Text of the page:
I imagined this scenario in high school: If humanity is to survive, we have to get off this planet, get into a historic cycle of hopping from planet to planet, where each time we get to a new planet, our technology is basically lost, start from scratch, but we retain history of our social arrangements and as technology keeps resetting, our social wisdom steadily grows over 10s of thousands of years... hmm... not bad.

Just as some clever reaction cycles ultimately covered every niche on this 16million square miles of Earth, life can eventually cover the universe?

more on Homo sapiens learning to master the universe:


barry goldman said...

here's some articles someone found for me:

H.Morowitz, E.Smith;
Energy flow and the organization of life;

and some refs from that:

deborah S. kelley, john a. baross, and john R. delaney. "volcanoes, fluids, and life at the mid-ocean ridge spreading centers" Annu rev earth planet sci. 30:385-491, 2002

christian de Duve Singularities cambr u. pr 2005

Andrea pruess, rolf schauder, and geog fuchs. carbon isotope fractionation by autotrophic bacteria with three different CO2 fixation pathways" Z. naturforsch. 44: 397-402, 1989

Michael J. Russell and william martin "the rocky roots of the acetyl-coa pathway. trends in biochem. sci. 29:358-363, 2004

William Martin and Michael J. Russell. On the origin of microbial physiology: Acetogenesis, methanogenesis, carbonyl sulfide, acetyl phosphate and chemiosmosis at an alkaline hydrothermal origin." proc roy soc. london under review.

Faqing Huang, charles walter bugg, and michael yarus. RNA-Catalyzed Coa, NAD, and FAD Synthesis from Phosphopantetheine, NMN, and FMN. biochemistry 39: 15548-15555, 2000

Here is a nice review of some of it:

A Rocky Start
Fresh take on life's oldest story

Kendall Morgan

here is a lead i must follow:

>In a series of lab experiments that simulate the hot, highly pressurized conditions found in deep hydrothermal vents, Cody's team found that fundamental chemical ingredients, including carbon dioxide and hydrogen, in the presence of iron sulfide, "enter into cycles that look a lot like metabolism." Says Cody: "It's hard to imagine a better catalyst [than iron sulfide], which we know was there in abundance" in the early ocean. "It's guaranteed that on the early Earth, all sorts of organic chemistry was happening," he adds.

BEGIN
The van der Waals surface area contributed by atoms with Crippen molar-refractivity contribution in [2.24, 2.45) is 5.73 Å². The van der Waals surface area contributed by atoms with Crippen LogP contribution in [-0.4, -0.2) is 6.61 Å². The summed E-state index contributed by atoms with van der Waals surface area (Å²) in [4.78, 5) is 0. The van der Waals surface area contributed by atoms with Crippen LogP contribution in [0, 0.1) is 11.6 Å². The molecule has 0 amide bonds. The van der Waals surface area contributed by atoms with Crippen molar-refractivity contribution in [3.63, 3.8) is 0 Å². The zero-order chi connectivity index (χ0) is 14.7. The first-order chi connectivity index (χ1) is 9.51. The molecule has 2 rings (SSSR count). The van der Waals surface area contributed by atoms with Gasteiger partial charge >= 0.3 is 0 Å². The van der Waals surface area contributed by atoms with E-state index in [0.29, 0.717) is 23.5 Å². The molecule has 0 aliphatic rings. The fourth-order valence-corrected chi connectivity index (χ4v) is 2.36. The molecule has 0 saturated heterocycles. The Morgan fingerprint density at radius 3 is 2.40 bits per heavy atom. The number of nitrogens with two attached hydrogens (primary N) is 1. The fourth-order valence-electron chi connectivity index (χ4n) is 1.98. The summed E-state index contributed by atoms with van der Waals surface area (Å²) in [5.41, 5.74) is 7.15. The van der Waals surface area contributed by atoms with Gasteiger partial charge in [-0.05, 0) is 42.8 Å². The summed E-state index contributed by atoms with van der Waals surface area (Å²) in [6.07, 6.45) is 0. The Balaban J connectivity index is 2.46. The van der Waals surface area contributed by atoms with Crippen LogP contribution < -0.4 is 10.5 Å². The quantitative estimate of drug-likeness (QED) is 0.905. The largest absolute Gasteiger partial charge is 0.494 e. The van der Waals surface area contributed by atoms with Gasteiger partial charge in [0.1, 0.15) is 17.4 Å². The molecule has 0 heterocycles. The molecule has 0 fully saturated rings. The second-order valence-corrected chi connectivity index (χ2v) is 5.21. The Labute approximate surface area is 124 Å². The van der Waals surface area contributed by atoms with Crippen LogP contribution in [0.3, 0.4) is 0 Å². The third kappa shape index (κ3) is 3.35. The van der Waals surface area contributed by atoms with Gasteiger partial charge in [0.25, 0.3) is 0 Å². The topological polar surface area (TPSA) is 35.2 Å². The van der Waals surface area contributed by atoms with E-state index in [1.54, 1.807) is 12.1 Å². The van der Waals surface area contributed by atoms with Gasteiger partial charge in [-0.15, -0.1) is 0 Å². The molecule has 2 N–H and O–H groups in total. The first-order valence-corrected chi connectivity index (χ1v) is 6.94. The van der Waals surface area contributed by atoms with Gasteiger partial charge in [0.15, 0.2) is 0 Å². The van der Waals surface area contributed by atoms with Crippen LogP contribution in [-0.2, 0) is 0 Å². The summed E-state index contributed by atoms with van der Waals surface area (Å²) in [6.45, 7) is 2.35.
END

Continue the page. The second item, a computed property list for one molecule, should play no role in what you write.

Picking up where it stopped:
Cody's paper?

Science 25 August 2000:
Vol. 289. no. 5483, pp. 1337 - 1340

Primordial Carbonylated Iron-Sulfur Compounds and the Synthesis of Pyruvate

George D. Cody,* Nabil Z. Boctor, Timothy R. Filley, Robert M. Hazen, James H. Scott, Anurag Sharma, Hatten S. Yoder Jr.

Experiments exploring the potential catalytic role of iron sulfide at 250°C and elevated pressures (50, 100, and 200 megapascals) revealed a facile, pressure-enhanced synthesis of organometallic phases formed through the reaction of alkyl thiols and carbon monoxide with iron sulfide. A suite of organometallic compounds were characterized with ultraviolet-visible and Raman spectroscopy. The natural synthesis of such compounds is anticipated in present-day and ancient environments wherever reduced hydrothermal fluids pass through iron sulfide-containing crust. Here, pyruvic acid was synthesized in the presence of such organometallic phases. These compounds could have provided the prebiotic Earth with critical biochemical functionality.

hmm... seems we've been doing some intersting chemistry in the past decade!

barry goldman said...

Cody's web page